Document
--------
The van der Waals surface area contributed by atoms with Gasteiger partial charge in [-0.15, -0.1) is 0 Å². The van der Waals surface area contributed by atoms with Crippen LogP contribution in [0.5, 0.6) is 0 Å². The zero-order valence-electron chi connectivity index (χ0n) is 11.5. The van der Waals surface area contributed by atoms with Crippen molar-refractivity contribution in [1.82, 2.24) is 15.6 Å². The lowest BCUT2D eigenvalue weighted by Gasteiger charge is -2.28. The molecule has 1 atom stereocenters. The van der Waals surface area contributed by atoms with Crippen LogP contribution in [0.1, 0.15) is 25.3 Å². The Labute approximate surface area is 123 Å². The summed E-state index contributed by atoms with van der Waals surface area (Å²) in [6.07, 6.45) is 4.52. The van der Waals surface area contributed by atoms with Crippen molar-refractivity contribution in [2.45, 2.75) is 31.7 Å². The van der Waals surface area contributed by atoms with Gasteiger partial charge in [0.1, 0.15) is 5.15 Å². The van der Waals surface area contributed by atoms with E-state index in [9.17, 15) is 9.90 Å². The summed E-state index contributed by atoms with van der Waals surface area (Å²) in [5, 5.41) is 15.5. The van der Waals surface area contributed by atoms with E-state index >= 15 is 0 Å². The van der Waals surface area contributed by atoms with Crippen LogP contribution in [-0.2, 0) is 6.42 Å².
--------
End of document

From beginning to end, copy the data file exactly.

The van der Waals surface area contributed by atoms with Gasteiger partial charge in [-0.15, -0.1) is 0 Å². The van der Waals surface area contributed by atoms with Crippen LogP contribution in [0.5, 0.6) is 0 Å². The zero-order valence-electron chi connectivity index (χ0n) is 11.5. The van der Waals surface area contributed by atoms with Crippen molar-refractivity contribution in [1.82, 2.24) is 15.6 Å². The lowest BCUT2D eigenvalue weighted by Gasteiger charge is -2.28. The molecule has 1 atom stereocenters. The van der Waals surface area contributed by atoms with Crippen LogP contribution in [0.1, 0.15) is 25.3 Å². The Labute approximate surface area is 123 Å². The summed E-state index contributed by atoms with van der Waals surface area (Å²) in [6.07, 6.45) is 4.52. The van der Waals surface area contributed by atoms with Crippen molar-refractivity contribution in [2.45, 2.75) is 31.7 Å². The van der Waals surface area contributed by atoms with Gasteiger partial charge in [0.1, 0.15) is 5.15 Å². The van der Waals surface area contributed by atoms with E-state index in [9.17, 15) is 9.90 Å². The summed E-state index contributed by atoms with van der Waals surface area (Å²) in [5, 5.41) is 15.5. The van der Waals surface area contributed by atoms with E-state index >= 15 is 0 Å². The van der Waals surface area contributed by atoms with Crippen LogP contribution in [-0.2, 0) is 6.42 Å².